While the Street Department rarely, if ever, paves new roads, they are responsible for maintaining 220 miles of the city’s streets, and counting. Each year, the department acquires ¼ to ½-mile of roadway from private owners of properties, such as the newly-opened Trav’s Outfitters. The streets constructed on such properties must meet a list of specifications before the city can approve and acquire the roads. Once the specifications are met, the department adopts it into its ever-growing mileage of city streets within its maintenance program.
Painting the streets
Jacobson, as the sign and signal maintenance lead, is the man in charge of repairing and maintaining all stoplights, street signs and road markings in the city except on highways, which fall under the state Department of Transportation.
“You’re outside all day, always working on something,” Jacobson said.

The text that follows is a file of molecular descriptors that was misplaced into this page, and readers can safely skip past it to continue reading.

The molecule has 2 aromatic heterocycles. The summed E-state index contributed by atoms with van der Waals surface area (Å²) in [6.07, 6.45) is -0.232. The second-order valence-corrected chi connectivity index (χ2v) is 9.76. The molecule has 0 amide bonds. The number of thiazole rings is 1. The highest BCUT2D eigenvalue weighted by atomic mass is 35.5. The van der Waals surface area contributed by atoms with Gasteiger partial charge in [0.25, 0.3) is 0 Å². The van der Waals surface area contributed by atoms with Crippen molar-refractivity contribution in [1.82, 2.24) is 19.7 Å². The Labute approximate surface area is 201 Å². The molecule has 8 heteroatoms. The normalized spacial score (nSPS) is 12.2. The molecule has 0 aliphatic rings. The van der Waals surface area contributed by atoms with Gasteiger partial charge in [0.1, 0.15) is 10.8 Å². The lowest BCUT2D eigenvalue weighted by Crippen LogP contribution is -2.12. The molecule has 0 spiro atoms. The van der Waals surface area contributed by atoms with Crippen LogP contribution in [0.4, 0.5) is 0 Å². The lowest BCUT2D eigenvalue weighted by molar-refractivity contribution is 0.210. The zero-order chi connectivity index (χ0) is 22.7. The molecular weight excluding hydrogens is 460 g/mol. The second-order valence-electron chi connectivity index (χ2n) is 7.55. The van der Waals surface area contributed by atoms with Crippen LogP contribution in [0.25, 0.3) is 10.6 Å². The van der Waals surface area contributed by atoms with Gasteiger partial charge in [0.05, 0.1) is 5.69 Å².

Jacobson frequently checks in on the city’s traffic control boxes, which signal the stoplights at each intersection. Though the state DOT programs all highway lights to traffic patterns when the control boxes are first installed, the Street Department is tasked with helping maintain them thereafter.
Jacobson’s job also includes repairing street signs around town, both permanent and temporary. Permanent signs, which are assembled when needed, are bolted to stubs in the ground, making them easier to replace if they get damaged. Temporary, portable traffic signs, used when traffic signals go down or in construction zones, sit stored in one of the buildings in the Street Department complex until they’re needed. All signs are also numbered to keep track of them.
But Jacobson’s favorite part of the job, he said, is striping. Jacobson repaints all traffic markings, such as turn arrows, double-yellow lane lines, parkings lanes and more, around town at least once a year depending on wear and tear. Each day, he tackles one sector of the city and lays a fresh coat of a rubber-based traffic paint on all markings within that sector using a motorized striping machine. The traffic paint is mixed with sand-like glass beads, which make the paint reflective, for all markings except for curbs and parking stalls.